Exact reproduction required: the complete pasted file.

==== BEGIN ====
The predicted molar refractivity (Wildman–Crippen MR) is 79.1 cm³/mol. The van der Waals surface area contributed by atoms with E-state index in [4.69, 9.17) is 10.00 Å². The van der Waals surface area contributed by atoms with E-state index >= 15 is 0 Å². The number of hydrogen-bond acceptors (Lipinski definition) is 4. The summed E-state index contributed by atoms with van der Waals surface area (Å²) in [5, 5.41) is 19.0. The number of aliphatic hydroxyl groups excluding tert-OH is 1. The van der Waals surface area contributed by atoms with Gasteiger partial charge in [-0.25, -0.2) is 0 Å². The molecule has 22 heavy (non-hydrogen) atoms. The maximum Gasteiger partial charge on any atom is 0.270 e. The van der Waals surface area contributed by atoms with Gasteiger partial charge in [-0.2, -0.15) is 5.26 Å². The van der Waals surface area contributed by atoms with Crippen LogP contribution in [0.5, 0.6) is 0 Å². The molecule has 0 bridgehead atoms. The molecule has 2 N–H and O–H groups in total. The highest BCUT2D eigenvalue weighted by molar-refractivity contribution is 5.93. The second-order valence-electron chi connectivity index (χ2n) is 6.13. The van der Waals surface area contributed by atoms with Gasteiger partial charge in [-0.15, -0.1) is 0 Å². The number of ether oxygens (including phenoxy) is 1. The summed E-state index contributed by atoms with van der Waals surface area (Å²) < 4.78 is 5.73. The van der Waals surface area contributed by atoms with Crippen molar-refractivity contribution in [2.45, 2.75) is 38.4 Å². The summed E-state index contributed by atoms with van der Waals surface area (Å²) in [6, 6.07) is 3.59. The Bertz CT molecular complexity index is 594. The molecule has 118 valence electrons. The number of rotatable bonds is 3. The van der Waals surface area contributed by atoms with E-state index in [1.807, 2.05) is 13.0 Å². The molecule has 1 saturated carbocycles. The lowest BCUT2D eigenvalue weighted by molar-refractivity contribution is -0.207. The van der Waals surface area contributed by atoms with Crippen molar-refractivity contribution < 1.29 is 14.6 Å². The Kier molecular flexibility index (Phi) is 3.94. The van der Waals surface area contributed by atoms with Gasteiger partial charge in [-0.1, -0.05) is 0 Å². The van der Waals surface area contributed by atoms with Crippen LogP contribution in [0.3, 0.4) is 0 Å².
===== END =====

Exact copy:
The predicted molar refractivity (Wildman–Crippen MR) is 79.1 cm³/mol. The van der Waals surface area contributed by atoms with E-state index in [4.69, 9.17) is 10.00 Å². The van der Waals surface area contributed by atoms with E-state index >= 15 is 0 Å². The number of hydrogen-bond acceptors (Lipinski definition) is 4. The summed E-state index contributed by atoms with van der Waals surface area (Å²) in [5, 5.41) is 19.0. The number of aliphatic hydroxyl groups excluding tert-OH is 1. The van der Waals surface area contributed by atoms with Gasteiger partial charge in [-0.25, -0.2) is 0 Å². The molecule has 22 heavy (non-hydrogen) atoms. The maximum Gasteiger partial charge on any atom is 0.270 e. The van der Waals surface area contributed by atoms with Gasteiger partial charge in [-0.2, -0.15) is 5.26 Å². The van der Waals surface area contributed by atoms with Crippen LogP contribution in [0.5, 0.6) is 0 Å². The molecule has 0 bridgehead atoms. The molecule has 2 N–H and O–H groups in total. The highest BCUT2D eigenvalue weighted by molar-refractivity contribution is 5.93. The second-order valence-electron chi connectivity index (χ2n) is 6.13. The van der Waals surface area contributed by atoms with Gasteiger partial charge in [-0.15, -0.1) is 0 Å². The number of ether oxygens (including phenoxy) is 1. The summed E-state index contributed by atoms with van der Waals surface area (Å²) < 4.78 is 5.73. The van der Waals surface area contributed by atoms with Crippen molar-refractivity contribution in [2.45, 2.75) is 38.4 Å². The summed E-state index contributed by atoms with van der Waals surface area (Å²) in [6, 6.07) is 3.59. The Bertz CT molecular complexity index is 594. The molecule has 118 valence electrons. The number of rotatable bonds is 3. The van der Waals surface area contributed by atoms with E-state index in [1.807, 2.05) is 13.0 Å². The molecule has 1 saturated carbocycles. The lowest BCUT2D eigenvalue weighted by molar-refractivity contribution is -0.207. The van der Waals surface area contributed by atoms with Crippen molar-refractivity contribution < 1.29 is 14.6 Å². The Kier molecular flexibility index (Phi) is 3.94. The van der Waals surface area contributed by atoms with Gasteiger partial charge in [-0.1, -0.05) is 0 Å². The van der Waals surface area contributed by atoms with Crippen LogP contribution in [0.3, 0.4) is 0 Å².